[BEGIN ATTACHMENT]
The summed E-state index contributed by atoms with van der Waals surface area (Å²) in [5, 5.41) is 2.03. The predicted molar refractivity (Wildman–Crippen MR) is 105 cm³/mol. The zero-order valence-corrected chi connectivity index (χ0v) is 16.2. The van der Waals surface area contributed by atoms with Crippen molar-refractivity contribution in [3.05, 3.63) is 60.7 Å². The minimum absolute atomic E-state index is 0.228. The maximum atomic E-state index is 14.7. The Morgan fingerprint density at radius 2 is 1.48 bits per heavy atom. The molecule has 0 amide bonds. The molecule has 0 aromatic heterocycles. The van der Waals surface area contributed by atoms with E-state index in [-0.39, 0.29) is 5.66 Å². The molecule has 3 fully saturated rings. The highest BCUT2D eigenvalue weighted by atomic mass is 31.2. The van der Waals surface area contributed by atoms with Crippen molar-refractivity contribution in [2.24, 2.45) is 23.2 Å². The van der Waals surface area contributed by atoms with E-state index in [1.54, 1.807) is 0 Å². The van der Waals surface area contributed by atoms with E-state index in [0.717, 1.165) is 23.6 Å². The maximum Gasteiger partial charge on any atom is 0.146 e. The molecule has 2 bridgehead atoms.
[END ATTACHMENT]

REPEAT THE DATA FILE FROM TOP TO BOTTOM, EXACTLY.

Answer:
The summed E-state index contributed by atoms with van der Waals surface area (Å²) in [5, 5.41) is 2.03. The predicted molar refractivity (Wildman–Crippen MR) is 105 cm³/mol. The zero-order valence-corrected chi connectivity index (χ0v) is 16.2. The van der Waals surface area contributed by atoms with Crippen molar-refractivity contribution in [3.05, 3.63) is 60.7 Å². The minimum absolute atomic E-state index is 0.228. The maximum atomic E-state index is 14.7. The Morgan fingerprint density at radius 2 is 1.48 bits per heavy atom. The molecule has 0 amide bonds. The molecule has 0 aromatic heterocycles. The van der Waals surface area contributed by atoms with E-state index in [-0.39, 0.29) is 5.66 Å². The molecule has 3 fully saturated rings. The highest BCUT2D eigenvalue weighted by atomic mass is 31.2. The van der Waals surface area contributed by atoms with Crippen molar-refractivity contribution in [2.24, 2.45) is 23.2 Å². The van der Waals surface area contributed by atoms with E-state index in [1.54, 1.807) is 0 Å². The van der Waals surface area contributed by atoms with E-state index in [0.717, 1.165) is 23.6 Å². The maximum Gasteiger partial charge on any atom is 0.146 e. The molecule has 2 bridgehead atoms.